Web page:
The same performance for less

Abul-Ella believes that the first application genuinely demanding dilute-nitride VCSEL technology could be 4 Gbit/s FibreChannel. He claims that this standard can be used in applications requiring transmission through up to 10 km of fiber, which rules out the use of Fabry-Pérot lasers. "The technology generally used is DFB lasers from the likes of Sumitomo," said Abul-Ella. He claims that Infineon s VCSELs are one-third to one-half the cost of the 4 Gbit/s DFB lasers that sell for at least $20-$30, while meeting the same specifications.


Abul-Ella explains that efforts must now be directed at chip packaging, which has a big effect on the coupling efficiency of the light into the fiber. However, since Infineon is exiting the fiber-optics business, the company has ceased to invest in the 1310 nm VCSELs that it has spent 10 years developing.


One drawback of the technology is that the yields associated with dilute-nitride device production are not particularly high. However, this has never been a major focus for Infineon, because high-volume production is yet to happen. Abul-Ella does point out, though, that yields must remain reasonable (typically more than 30%) to ensure a stable process, and if volumes increase then yields will improve.
Taiwanese competition

Another company that has been developing 1.3 μm dilute-nitride lasers is Taiwan-based Chungwa Telecom. At the Indium Phosphide and Related Materials conference in Glasgow, UK (see box), Nien-Tze Yeh, a researcher at Chungwa s advanced technical research laboratory, outlined Chungwa s development of lasers emitting at 1.26 μm. He says that when additional nitrogen was added to the quantum well to push emission to 1.3 μm, the crystal quality of the InGaAsN active layer deteriorated and no laser emission was seen. Yeh believes that laser emission could be possible, however, by inserting either GaAsN or InGaAs layers into the structure.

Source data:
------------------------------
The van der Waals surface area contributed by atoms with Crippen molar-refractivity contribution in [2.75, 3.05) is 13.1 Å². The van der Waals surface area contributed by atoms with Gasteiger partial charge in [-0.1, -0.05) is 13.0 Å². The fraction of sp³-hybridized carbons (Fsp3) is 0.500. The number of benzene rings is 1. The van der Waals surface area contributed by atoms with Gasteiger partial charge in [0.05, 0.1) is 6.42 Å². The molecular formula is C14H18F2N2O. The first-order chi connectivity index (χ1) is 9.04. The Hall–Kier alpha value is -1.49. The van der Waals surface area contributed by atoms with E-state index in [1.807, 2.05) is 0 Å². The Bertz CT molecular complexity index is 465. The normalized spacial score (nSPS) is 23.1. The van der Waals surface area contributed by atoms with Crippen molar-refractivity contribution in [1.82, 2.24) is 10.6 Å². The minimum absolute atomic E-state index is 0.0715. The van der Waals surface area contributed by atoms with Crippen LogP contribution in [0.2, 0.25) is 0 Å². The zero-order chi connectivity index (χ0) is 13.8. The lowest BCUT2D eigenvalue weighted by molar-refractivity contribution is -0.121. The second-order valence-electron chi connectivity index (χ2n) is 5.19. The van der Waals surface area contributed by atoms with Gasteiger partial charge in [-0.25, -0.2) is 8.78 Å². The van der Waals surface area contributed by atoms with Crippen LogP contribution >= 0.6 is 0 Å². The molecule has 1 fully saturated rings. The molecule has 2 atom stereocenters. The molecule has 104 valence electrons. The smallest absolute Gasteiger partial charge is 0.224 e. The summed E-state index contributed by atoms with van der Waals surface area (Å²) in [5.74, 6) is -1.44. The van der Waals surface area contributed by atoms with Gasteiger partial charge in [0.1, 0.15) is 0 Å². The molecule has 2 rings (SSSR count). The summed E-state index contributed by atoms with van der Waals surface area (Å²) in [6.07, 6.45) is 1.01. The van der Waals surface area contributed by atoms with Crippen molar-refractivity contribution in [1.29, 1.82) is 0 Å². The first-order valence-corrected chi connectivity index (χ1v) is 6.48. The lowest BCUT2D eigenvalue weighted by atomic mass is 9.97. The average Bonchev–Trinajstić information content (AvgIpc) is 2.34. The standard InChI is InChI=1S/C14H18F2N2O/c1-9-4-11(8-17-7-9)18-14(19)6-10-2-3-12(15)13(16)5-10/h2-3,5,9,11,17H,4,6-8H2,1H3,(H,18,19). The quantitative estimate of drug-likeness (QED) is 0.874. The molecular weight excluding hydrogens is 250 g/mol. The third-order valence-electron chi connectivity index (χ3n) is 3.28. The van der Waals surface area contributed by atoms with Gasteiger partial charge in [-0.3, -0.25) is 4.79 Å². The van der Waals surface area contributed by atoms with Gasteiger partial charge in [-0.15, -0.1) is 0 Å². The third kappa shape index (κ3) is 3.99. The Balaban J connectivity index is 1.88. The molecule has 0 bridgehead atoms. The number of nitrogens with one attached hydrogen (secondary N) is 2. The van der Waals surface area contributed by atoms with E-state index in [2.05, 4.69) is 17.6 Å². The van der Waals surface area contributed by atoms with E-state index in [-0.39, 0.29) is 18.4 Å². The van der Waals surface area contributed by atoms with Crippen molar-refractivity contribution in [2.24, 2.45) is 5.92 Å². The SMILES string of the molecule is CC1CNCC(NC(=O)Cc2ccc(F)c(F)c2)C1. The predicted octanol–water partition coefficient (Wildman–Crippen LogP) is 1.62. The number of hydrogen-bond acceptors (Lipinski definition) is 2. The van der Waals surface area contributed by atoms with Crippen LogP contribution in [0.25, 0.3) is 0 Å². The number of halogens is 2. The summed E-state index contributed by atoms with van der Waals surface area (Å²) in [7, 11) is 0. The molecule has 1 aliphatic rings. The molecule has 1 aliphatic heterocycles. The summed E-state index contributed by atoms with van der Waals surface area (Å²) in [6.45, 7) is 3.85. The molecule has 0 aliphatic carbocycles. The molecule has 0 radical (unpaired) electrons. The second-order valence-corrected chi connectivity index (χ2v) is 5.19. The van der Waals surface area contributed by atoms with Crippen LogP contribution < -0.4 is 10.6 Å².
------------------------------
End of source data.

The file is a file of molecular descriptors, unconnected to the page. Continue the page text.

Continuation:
According to Yeh, several difficulties exist for dilute-nitride growth: nitrogen-incorporation efficiency is low, crystal quality deteriorates with nitrogen incorporation, and it is challenging to grow good-quality InGaAsN layers on top of the aluminum-containing layers that are usually used for cladding regions.


As a result, Chungwa is to stop its dilute-nitride laser program and focus on InP-based 1.3 μm emitters. The company is now developing 1.3 μm, 10 Gbit/s DFB lasers, which it intends to release by the end of this year.


10 Gbit/s modulation from edge-emitting dilute-nitride lasers operating at 1.3 μm has been demonstrated by researchers at France s Centre National de la Recherche Scientifique, working in conjunction with the III-V lab owned jointly by Alcatel and Thales. The team used MBE growth to produce structures with three Ga0.63In0.37N0.01As0.99 quantum wells, 7 nm thick, surrounded by 100 nm-thick GaAs barriers. The cladding regions contained n- and p-doped 1.5 μm-thick Al0.8Ga0.2As, as well as thin layers next to the active region that graded the aluminum content to zero.


The processed lasers contained a 2 μm-wide ridge, typically emitted at 1335 nm, and showed a threshold current density of 1.1 kA cm-2 when operated at 20 °C in pulsed mode. One of these MBE-grown lasers, which emitted at 1346 nm was able to produce 2.5 Gbit/s transmission rates along 2 km of fiber at up to 85 °C, and data transfer reached 10 Gbit/s at 25 °C. The researchers have also produced single-quantum well devices with 1.5 μm-thick InGaP cladding regions by MOCVD that deliver 2.5 Gbit/s transmission rates at up to 85 °C.


The French team s results, along with those of Infineon, show that dilute nitrides can compete with their InP rivals. However, with Infineon no longer owning a transceiver unit, and Chungwa ditching the technology altogether, the near-term future of dilute-nitride lasers looks decidedly unpromising.
Further reading

Yeh et al. IPRM Con. Proc. 2005.

Dagens et al. 2005 IEEE Photon. Technol. Lett. 17 p971.